Politics runs through "Photography in Mexico." The exhibit includes shots taken in the 1920s following the Mexican Revolution, ones documenting social injustice, and those of the border region between the United States and Mexico. Opening the show is the work of Tina Modotti and Edward Weston, who went to Mexico City in 1923, and while there were studios on every corner, photography was not considered an art form, says Jessica McDonald, the curator of this show. Modetti and Weston held exhibitions and encouraged photographers that art photography was a viable path. One person they encouraged was Manuel Álvarez Bravo, later one the most influential photographers in Mexico. Bravo, whose iconic photos include a striking worker, shot, lying in a pool of blood, was struggling to document the events in his country and find an identity. The cultural, social and intellectual movements going on in Mexico interested artists in other parts of the world. For instance, the leader of the Surrealist movement, Frenchman André Breton, a friend of Bravo's, visited Mexico City and later said that in Mexico, Surrealism -- considered by Breton to be a philosophy for living rather than just an artistic movement -- was a part of everyday life. "You couldn't just be an art photographer yet," McDonald says. "To make a living, often they had to work for the established press such as Look or Life." McDonald says crime photography, known as the "bloody news," is to Mexico what celebrity photography is here. Gabriela Iturbide spent time with indigenous people and document their lives, while Lourdes Grobet decided to take pictures of the wildly popular Mexican wrestling, known as lucha libre. Part of the exhibit includes contemporary color photography depicting the environmental devastation, such as in Pablo López Luz's aerial views of Mexico City. Rather than document the poverty in Mexico, Daniela Rossell chose to shoot wealthy young women, many married to government officials, in their over-the-top houses in her series Rich and Famous. The show's final component is made up of photos by international photographers of the U.S.-Mexico border -- focusing on the landscape as well as the experiences of the border patrol and those trying to cross into the United States. "It's an interesting dialogue with what comes before," says McDonald about the contemporary photography. "It's like they're saying, 'This is Mexico too, for better or for worse.'"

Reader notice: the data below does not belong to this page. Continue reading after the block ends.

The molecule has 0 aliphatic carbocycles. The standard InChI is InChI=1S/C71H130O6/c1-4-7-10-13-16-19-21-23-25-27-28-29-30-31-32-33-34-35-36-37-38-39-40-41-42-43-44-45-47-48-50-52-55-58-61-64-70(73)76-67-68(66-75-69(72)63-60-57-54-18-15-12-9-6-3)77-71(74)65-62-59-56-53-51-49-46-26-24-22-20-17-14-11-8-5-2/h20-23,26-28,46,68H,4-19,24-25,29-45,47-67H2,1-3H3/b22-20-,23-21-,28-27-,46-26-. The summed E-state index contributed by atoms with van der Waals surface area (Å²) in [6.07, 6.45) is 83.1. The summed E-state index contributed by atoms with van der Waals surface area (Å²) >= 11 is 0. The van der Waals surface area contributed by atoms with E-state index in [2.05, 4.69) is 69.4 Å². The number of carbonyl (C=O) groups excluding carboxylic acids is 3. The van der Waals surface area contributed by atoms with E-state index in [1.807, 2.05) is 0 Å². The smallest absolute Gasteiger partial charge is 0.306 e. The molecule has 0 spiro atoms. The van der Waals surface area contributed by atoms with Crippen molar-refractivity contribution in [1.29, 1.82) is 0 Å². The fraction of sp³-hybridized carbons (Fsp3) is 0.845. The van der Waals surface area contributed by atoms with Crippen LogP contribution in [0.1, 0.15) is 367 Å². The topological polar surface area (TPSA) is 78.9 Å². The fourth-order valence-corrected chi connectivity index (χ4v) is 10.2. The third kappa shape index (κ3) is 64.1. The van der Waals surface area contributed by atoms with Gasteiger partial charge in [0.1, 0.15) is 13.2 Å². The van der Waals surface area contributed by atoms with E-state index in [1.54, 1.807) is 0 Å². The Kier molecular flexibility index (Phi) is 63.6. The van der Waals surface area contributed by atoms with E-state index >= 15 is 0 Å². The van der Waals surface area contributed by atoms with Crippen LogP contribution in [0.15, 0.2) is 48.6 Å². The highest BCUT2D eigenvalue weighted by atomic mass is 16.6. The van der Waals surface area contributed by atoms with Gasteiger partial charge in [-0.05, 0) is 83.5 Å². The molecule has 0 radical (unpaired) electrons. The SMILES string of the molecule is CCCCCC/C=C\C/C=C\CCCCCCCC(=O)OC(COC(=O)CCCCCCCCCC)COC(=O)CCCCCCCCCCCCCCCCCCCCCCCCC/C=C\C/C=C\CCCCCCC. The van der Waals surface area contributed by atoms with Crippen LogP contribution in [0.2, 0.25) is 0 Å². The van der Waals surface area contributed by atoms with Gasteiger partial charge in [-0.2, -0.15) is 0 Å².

Mondays, Tuesdays, Thursdays-Sundays. Starts: March 10. Continues through July 8, 2012